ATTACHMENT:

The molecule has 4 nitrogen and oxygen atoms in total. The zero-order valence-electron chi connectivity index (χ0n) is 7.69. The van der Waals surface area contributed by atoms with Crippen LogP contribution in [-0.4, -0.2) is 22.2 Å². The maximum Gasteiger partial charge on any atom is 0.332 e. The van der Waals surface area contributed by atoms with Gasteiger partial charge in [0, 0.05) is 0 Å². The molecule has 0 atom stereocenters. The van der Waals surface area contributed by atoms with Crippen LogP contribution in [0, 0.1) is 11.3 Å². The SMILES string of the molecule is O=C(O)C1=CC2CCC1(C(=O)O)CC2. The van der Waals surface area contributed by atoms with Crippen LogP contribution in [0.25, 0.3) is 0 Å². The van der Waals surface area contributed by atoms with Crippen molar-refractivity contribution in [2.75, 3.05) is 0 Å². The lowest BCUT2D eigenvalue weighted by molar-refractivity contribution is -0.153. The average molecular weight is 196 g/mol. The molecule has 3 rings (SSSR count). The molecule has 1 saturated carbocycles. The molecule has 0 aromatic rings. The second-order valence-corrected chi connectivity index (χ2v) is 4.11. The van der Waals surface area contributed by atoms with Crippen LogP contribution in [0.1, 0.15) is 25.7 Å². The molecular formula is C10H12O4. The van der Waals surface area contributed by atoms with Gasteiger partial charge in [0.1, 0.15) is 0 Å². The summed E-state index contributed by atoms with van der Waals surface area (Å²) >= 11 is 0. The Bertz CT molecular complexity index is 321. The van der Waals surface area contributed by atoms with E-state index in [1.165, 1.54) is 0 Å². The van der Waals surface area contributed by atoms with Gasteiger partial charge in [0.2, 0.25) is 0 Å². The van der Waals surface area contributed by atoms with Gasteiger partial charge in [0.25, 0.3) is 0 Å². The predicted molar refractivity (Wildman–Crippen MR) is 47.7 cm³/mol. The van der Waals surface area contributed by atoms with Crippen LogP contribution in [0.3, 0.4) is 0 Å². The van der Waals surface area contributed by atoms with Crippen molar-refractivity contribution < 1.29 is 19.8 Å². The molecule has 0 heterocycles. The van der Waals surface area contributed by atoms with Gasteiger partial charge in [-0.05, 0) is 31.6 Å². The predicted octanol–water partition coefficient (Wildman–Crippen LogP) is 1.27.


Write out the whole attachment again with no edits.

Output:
The molecule has 4 nitrogen and oxygen atoms in total. The zero-order valence-electron chi connectivity index (χ0n) is 7.69. The van der Waals surface area contributed by atoms with Crippen LogP contribution in [-0.4, -0.2) is 22.2 Å². The maximum Gasteiger partial charge on any atom is 0.332 e. The van der Waals surface area contributed by atoms with Gasteiger partial charge in [0, 0.05) is 0 Å². The molecule has 0 atom stereocenters. The van der Waals surface area contributed by atoms with Crippen LogP contribution in [0, 0.1) is 11.3 Å². The SMILES string of the molecule is O=C(O)C1=CC2CCC1(C(=O)O)CC2. The van der Waals surface area contributed by atoms with Crippen LogP contribution in [0.25, 0.3) is 0 Å². The van der Waals surface area contributed by atoms with Crippen molar-refractivity contribution in [2.75, 3.05) is 0 Å². The lowest BCUT2D eigenvalue weighted by molar-refractivity contribution is -0.153. The average molecular weight is 196 g/mol. The molecule has 3 rings (SSSR count). The molecule has 1 saturated carbocycles. The molecule has 0 aromatic rings. The second-order valence-corrected chi connectivity index (χ2v) is 4.11. The van der Waals surface area contributed by atoms with Crippen LogP contribution in [0.1, 0.15) is 25.7 Å². The molecular formula is C10H12O4. The van der Waals surface area contributed by atoms with Gasteiger partial charge in [0.1, 0.15) is 0 Å². The summed E-state index contributed by atoms with van der Waals surface area (Å²) >= 11 is 0. The Bertz CT molecular complexity index is 321. The van der Waals surface area contributed by atoms with E-state index in [1.165, 1.54) is 0 Å². The van der Waals surface area contributed by atoms with Gasteiger partial charge in [0.2, 0.25) is 0 Å². The van der Waals surface area contributed by atoms with Gasteiger partial charge in [0.25, 0.3) is 0 Å². The predicted molar refractivity (Wildman–Crippen MR) is 47.7 cm³/mol. The van der Waals surface area contributed by atoms with Crippen LogP contribution in [0.3, 0.4) is 0 Å². The van der Waals surface area contributed by atoms with Crippen molar-refractivity contribution < 1.29 is 19.8 Å². The molecule has 0 heterocycles. The van der Waals surface area contributed by atoms with Gasteiger partial charge in [-0.05, 0) is 31.6 Å². The predicted octanol–water partition coefficient (Wildman–Crippen LogP) is 1.27.